You know, when you think of Diego Maradona, especially Maradona on day two, you don't think of someone quite lonely, lost or vulnerable. You think of a macho man who creates chaos and says controversial things. But actually, what I find interesting about this kind of storytelling is that I look at a young Diego#39 coming to Naples. I look at him: "I can see a child." So he's a defenseless child. He is alone, afraid, and looks frightened when surrounded by people and crowds. You can see on his face when he is unhappy and when he is happy. That's what I love about the movie: we were able to show simple raw emotions. I don't need to tell you how you feel; you can see it in her eyes. His eyes never lie. And it was something really important to Senna and Amy, too. These three smart people are really great characters, but with all of them you can see the weight and pressure on their shoulders, how their faces change, how their body shapes change as the pressure on them increases. And the way for them to be free and express themselves is to do what they love. Diego is in control when he's on the field. Everything is fine, he knows what he is doing. Anything off-site that is difficult to operate and manage.
Did his off-court problems affect his gameplay?
Maradona's definitely had his problems off the field, but on the field he was loved by his teammates. He was always very supportive, making everyone play better. The interesting thing is frankly – part of his character – he had an enormous ego. But he was a team man on the field, it wasn't all about him. He was very clever. He could see: "They're pointing at me, I have two players – I'm going to dig deeper, this will give the other players more space." I think the interesting thing is that he knew how to read the game, how to play the game, how to be there for the fans, how to be there for the people.
Would things have gone differently for Maradona if he had moved to a different club, to a different location? Or is it something to do with the combination of Maradona and Napoli'?
I guess that's the story. Not very good as a business. So it didn't really work in Barcelona. He felt much more comfortable being in the city of Naples. Her mother's legacy comes from southern Italy and that part of the world. They needed a hero, they needed someone who looked like him, spoke like him, acted like him. And she needed a place to love him, respect him, let him play – but then leave him alone. Don't tell him what to do off the field. So there was a connection, a perfect harmony, a perfect synergy. And if it had gone to other big names and big teams in the north, I don't think it would fit. They expect their players to act a certain way. Maybe he could have had a longer career.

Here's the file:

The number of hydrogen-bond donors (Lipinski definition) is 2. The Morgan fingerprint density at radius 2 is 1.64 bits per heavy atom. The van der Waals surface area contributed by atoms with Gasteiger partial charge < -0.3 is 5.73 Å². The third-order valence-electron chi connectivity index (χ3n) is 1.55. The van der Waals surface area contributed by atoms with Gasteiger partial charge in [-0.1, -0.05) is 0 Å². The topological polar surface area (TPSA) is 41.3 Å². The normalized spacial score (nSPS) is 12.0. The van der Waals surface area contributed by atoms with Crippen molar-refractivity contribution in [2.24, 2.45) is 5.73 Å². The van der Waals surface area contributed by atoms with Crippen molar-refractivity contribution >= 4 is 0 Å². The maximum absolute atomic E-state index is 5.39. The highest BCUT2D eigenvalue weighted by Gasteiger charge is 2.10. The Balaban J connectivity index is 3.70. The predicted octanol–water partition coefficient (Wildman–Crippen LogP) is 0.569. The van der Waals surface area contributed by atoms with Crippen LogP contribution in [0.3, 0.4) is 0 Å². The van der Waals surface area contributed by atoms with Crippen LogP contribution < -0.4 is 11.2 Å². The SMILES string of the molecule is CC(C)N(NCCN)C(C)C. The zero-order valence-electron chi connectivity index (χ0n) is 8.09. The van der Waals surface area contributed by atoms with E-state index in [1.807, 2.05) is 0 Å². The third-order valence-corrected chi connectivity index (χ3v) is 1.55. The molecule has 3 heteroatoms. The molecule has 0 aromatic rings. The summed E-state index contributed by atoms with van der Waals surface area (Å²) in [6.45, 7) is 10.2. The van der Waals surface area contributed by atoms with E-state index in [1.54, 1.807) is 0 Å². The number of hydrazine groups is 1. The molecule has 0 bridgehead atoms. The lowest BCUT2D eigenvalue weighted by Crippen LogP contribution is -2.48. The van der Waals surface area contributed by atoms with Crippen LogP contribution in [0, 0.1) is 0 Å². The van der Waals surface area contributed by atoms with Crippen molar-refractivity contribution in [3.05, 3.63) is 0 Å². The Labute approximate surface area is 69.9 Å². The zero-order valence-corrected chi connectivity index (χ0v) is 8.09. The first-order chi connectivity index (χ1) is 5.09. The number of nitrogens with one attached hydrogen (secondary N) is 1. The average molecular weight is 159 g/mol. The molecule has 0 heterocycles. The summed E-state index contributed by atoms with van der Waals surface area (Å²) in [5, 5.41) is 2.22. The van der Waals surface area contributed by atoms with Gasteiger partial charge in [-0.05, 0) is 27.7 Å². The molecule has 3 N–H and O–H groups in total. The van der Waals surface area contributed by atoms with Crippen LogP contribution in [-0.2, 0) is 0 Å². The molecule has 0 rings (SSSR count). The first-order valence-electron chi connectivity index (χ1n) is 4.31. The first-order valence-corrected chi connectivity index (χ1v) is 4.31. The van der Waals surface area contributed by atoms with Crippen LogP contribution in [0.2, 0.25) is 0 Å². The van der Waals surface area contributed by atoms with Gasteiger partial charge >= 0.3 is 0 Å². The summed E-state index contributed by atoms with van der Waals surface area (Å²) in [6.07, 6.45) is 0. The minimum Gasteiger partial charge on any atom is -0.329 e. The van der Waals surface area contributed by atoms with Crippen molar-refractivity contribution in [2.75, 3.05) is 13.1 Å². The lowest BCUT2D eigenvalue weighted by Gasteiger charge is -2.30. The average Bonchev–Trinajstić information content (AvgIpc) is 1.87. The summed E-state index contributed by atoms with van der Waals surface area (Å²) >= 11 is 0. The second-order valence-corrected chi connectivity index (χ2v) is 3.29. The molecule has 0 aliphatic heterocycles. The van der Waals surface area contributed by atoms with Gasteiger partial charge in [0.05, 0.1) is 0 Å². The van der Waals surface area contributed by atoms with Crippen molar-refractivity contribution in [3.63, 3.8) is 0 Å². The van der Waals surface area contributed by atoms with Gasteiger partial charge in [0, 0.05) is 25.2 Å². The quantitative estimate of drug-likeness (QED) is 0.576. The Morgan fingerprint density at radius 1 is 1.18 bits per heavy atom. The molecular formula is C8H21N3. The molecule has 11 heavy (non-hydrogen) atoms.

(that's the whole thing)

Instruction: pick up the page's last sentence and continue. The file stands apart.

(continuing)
Did you go to a match in Napoli?
I played a few matches in Napoli's stadium. No work has been done on it since Diego's time. Little bit angry. It's miles from the field. Everyone looks small because it's one of those concrete bowls with a running track, so you're a long way off. But the fans are great. Great atmosphere.
What kind of reactions did you give to the movie?
Really good, really positive. People in Napoli' are laughing and crying. I showed this in Buenos Aires' – Argentines get very emotional. It means something to them in a way that is very difficult for us to understand in England. Because when you come from a country that has suffered economically, has dictators, and has been through such hard times for too long, heroes mean so much more. Especially the people who make them successful on the global stage.
And Maradona? Did he see it?
To be honest, I'm guessing because it's now airing in Argentina, you may have seen it. But he and I haven't spoken, so I don't know the official answer. It may seem strange that he hasn't seen it, but he is a very stubborn character.
Finally, is it true that you touched Maradona's left foot during an interview?
So the microphone is on a stand and I'm sitting next to it. I'm actually sitting on the floor at Diego Maradona's feet - it's kind of weird but sometimes you have to do what you have to do to get the interview. And as she answers a question of mine, I look at her and look at her legs. She wears shorts – she always wears shorts – and she has great hips. I look at his legs and I think: "These legs are great, he still has them." And then I realized that literally 20 centimeters away from me is Diego Maradona's left foot. And I've been very lucky over the years because of the job I'm in. I met lots of movie stars, met lots of rock stars, met famous people – but never had the urge to touch someone like in that moment. Literally, I was thinking to myself: "Do you mind if I touch your left foot? Will it bother him?" The madness took over me. So as she answered, I looked at her, grabbed her left ankle and said, "Is this the foot that [Andoni Goikoetxea] broke?"
Maradona doesn't like to be touched - his life has been influenced by people he doesn't know - so he pushes me away. I fall a little, bang on the table, knock the microphone over. This is all very strange and unprofessional at all. But you know what? I could not help myself. I literally had the urge to touch it. I don't think it was, but it did. And I haven't washed since. And that was three years ago.
There are a lot of great actors out there, a lot of great artists and actors, but not everyone has charisma. There's something about Maradona' And I remember thinking it would be great to be in his close circle in Napoli in the 80' You can't imagine what life would be like – it would be incredible to have spent one night on that earth.